RESULTS

A total of 109 patients completed at least 2 years of follow-up and were analyzed (mean follow-up 42.3 months). There were 89 patients in the nonsmoking group and 20 in the smoking group. The latter group was younger and predominantly male (both p < 0.05) compared to the nonsmoking group. The two groups had similar improvements in all clinical outcomes after CDA compared to preoperatively. Radiological evaluations were also very similar between the two groups, except for two factors. The smoking group had well-preserved segmental ROM after CDA at an average of 8.1° (both pre- and postoperation). However, while the nonsmoking group remained mobile, segmental ROM decreased significantly (8.2° to 6.9°, p < 0.05) after CDA. There was a trend toward more HO development in the nonsmoking group than in the smoking group, but the difference was without significance (59.6% vs 50.0%, p = 0.43).

CONCLUSIONS

During an average 3.5 years of follow-up after 1- and 2-level CDA, cigarette smokers and nonsmokers had similar improvements in clinical outcomes. Moreover, segmental mobility was slightly better preserved in smokers. Since smoking status did not negatively impact outcomes, CDA may be a reasonable option for selected patients who have smoked.

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Chao-Hung Kuo, Wen-Cheng Huang, Jau-Ching Wu, Tsung-Hsi Tu, Li-Yu Fay, Ching-Lan Wu and Henrich Cheng

OBJECTIVE

Pedicle screw–based dynamic stabilization has been an alternative to conventional lumbar fusion for the surgical management of low-grade spondylolisthesis. However, the true effect of dynamic stabilization on adjacent-segment degeneration (ASD) remains undetermined. Authors of this study aimed to investigate the incidence of ASD and to compare the clinical outcomes of dynamic stabilization and minimally invasive transforaminal lumbar interbody fusion (MI-TLIF).

METHODS

The records of consecutive patients with Meyerding grade I degenerative spondylolisthesis who had undergone surgical management at L4–5 in the period from 2007 to 2014 were retrospectively reviewed. Patients were divided into two groups according to the surgery performed: Dynesys dynamic stabilization (DDS) group and MI-TLIF group. Pre- and postoperative radiological evaluations, including radiography, CT, and MRI studies, were compared. Adjacent discs were evaluated using 4 radiological parameters: instability (antero- or retrolisthesis), disc degeneration (Pfirrmann classification), endplate degeneration (Modic classification), and range of motion (ROM). Clinical outcomes, measured with the visual analog scale (VAS) for back and leg pain, the Oswestry Disability Index (ODI), and the Japanese Orthopaedic Association (JOA) scores, were also compared.

RESULTS

A total of 79 patients with L4–5 degenerative spondylolisthesis were included in the analysis. During a mean follow-up of 35.2 months (range 24–89 months), there were 56 patients in the DDS group and 23 in the MI-TLIF group. Prior to surgery, both groups were very similar in demographic, radiological, and clinical data. Postoperation, both groups had similarly significant improvement in clinical outcomes (VAS, ODI, and JOA scores) at each time point of evaluation. There was a lower chance of disc degeneration (Pfirrmann classification) of the adjacent discs in the DDS group than in the MI-TLIF group (17% vs 37%, p = 0.01). However, the DDS and MI-TLIF groups had similar rates of instability (15.2% vs 17.4%, respectively, p = 0.92) and endplate degeneration (1.8% vs 6.5%, p = 0.30) at the cranial (L3–4) and caudal (L5–S1) adjacent levels after surgery. The mean ROM in the cranial and caudal levels was also similar in the two groups. None of the patients required secondary surgery for any ASD (defined by radiological criteria).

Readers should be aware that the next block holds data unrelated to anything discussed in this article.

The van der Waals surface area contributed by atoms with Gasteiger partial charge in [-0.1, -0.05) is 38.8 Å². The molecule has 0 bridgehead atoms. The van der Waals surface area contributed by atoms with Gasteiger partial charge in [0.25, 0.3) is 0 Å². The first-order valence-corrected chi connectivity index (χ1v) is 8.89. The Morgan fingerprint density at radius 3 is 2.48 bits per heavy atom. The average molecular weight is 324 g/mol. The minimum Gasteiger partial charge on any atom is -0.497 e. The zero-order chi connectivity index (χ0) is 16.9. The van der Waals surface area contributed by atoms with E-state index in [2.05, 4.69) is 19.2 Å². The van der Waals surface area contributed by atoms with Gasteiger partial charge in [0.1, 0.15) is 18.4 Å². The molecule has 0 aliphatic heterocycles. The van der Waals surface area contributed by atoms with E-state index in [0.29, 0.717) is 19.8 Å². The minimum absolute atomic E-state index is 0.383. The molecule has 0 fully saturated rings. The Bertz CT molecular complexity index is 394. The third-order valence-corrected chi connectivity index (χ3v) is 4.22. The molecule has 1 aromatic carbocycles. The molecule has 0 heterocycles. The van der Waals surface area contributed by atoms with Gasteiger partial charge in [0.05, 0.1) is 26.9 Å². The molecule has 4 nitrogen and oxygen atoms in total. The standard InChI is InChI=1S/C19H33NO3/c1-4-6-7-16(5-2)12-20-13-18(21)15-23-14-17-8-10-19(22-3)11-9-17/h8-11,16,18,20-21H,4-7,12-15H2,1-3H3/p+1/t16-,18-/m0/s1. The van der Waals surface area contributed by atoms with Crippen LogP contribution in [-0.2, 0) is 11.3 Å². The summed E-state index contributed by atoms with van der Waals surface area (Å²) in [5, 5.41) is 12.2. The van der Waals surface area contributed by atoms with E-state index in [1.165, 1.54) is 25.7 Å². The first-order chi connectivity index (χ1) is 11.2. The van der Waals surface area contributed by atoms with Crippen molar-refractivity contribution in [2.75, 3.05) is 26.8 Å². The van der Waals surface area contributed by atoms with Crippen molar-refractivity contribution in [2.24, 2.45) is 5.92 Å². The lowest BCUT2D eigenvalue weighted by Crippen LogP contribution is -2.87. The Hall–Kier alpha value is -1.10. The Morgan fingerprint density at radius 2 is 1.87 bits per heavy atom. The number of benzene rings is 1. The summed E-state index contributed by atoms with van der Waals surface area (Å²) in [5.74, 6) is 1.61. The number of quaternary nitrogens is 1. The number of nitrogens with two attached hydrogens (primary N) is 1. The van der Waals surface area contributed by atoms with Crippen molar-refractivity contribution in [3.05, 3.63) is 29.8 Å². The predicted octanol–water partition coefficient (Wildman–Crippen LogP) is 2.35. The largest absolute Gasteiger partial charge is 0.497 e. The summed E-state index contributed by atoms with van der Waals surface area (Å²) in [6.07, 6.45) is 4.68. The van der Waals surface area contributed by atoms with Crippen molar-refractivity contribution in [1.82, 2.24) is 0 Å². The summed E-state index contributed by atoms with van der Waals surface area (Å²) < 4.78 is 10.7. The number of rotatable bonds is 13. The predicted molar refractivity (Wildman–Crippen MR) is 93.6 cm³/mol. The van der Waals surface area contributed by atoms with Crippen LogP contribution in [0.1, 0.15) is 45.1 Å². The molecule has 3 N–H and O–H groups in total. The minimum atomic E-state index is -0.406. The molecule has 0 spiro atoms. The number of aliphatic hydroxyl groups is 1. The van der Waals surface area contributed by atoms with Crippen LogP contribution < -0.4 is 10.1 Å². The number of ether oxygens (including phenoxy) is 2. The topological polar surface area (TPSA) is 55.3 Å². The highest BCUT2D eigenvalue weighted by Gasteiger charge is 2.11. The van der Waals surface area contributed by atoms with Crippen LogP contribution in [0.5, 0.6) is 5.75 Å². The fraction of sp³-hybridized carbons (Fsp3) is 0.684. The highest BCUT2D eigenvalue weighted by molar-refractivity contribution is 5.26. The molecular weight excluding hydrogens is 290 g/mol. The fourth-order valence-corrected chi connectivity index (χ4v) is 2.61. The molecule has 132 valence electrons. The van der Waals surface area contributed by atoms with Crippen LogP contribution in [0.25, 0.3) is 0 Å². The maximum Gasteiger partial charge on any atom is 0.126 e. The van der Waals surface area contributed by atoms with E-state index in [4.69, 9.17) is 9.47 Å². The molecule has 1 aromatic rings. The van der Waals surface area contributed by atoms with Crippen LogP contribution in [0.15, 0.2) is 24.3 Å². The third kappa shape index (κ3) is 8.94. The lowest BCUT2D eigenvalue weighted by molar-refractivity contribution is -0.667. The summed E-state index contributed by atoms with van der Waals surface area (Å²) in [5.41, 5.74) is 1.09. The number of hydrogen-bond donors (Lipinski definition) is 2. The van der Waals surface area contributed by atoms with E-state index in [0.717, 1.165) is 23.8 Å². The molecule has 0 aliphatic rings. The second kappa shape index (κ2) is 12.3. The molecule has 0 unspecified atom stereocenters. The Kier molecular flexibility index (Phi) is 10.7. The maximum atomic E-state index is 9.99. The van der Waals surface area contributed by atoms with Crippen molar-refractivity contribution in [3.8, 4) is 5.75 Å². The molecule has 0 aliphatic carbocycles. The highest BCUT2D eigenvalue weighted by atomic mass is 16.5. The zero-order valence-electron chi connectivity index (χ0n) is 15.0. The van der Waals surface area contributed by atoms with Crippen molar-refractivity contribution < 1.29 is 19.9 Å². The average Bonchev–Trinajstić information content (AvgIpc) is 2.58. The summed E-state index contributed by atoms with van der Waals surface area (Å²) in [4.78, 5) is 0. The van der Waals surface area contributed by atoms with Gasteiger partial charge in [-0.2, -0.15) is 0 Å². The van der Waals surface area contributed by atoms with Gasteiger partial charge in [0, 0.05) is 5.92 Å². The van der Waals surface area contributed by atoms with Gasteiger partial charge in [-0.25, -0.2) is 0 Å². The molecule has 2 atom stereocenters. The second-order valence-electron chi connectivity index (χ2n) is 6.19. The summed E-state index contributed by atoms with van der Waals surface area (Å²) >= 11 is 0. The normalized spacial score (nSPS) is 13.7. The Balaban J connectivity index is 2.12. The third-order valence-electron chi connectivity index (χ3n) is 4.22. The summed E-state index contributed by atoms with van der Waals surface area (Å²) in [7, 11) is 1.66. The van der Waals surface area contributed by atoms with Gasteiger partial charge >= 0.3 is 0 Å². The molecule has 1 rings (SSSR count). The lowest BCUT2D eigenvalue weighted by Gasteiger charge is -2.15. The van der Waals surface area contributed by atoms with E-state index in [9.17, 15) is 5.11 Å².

CONCLUSIONS

The clinical improvements after DDS were similar to those following MI-TLIF for L4–5 Meyerding grade I degenerative spondylolisthesis at 3 years postoperation. According to radiological evaluations, there was a lower chance of disc degeneration in the adjacent levels of the patients who had undergone DDS. However, other radiological signs of ASD, including instability, endplate degeneration, and ROM, were similar between the two groups. Although none of the patients in the present series required secondary surgery, a longer follow-up and a larger number of patients would be necessary to corroborate the protective effect of DDS against ASD.

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Chao-Hung Kuo, Gabrielle A. White-Dzuro and Andrew L. Ko

OBJECTIVE

Deep brain stimulation (DBS) is a safe and effective therapy for movement disorders, such as Parkinson’s disease (PD), essential tremor (ET), and dystonia. There is considerable interest in developing “closed-loop” DBS devices capable of modulating stimulation in response to sensor feedback. In this paper, the authors review related literature and present selected approaches to signal sources and approaches to feedback being considered for deployment in closed-loop systems.

METHODS

A literature search using the keywords “closed-loop DBS” and “adaptive DBS” was performed in the PubMed database. The search was conducted for all articles published up until March 2018. An in-depth review was not performed for publications not written in the English language, nonhuman studies, or topics other than Parkinson’s disease or essential tremor, specifically epilepsy and psychiatric conditions.

RESULTS

The search returned 256 articles. A total of 71 articles were primary studies in humans, of which 50 focused on treatment of movement disorders. These articles were reviewed with the aim of providing an overview of the features of closed-loop systems, with particular attention paid to signal sources and biomarkers, general approaches to feedback control, and clinical data when available.

CONCLUSIONS

Closed-loop DBS seeks to employ biomarkers, derived from sensors such as electromyography, electrocorticography, and local field potentials, to provide real-time, patient-responsive therapy for movement disorders. Most studies appear to focus on the treatment of Parkinson’s disease. Several approaches hold promise, but additional studies are required to determine which approaches are feasible, efficacious, and efficient.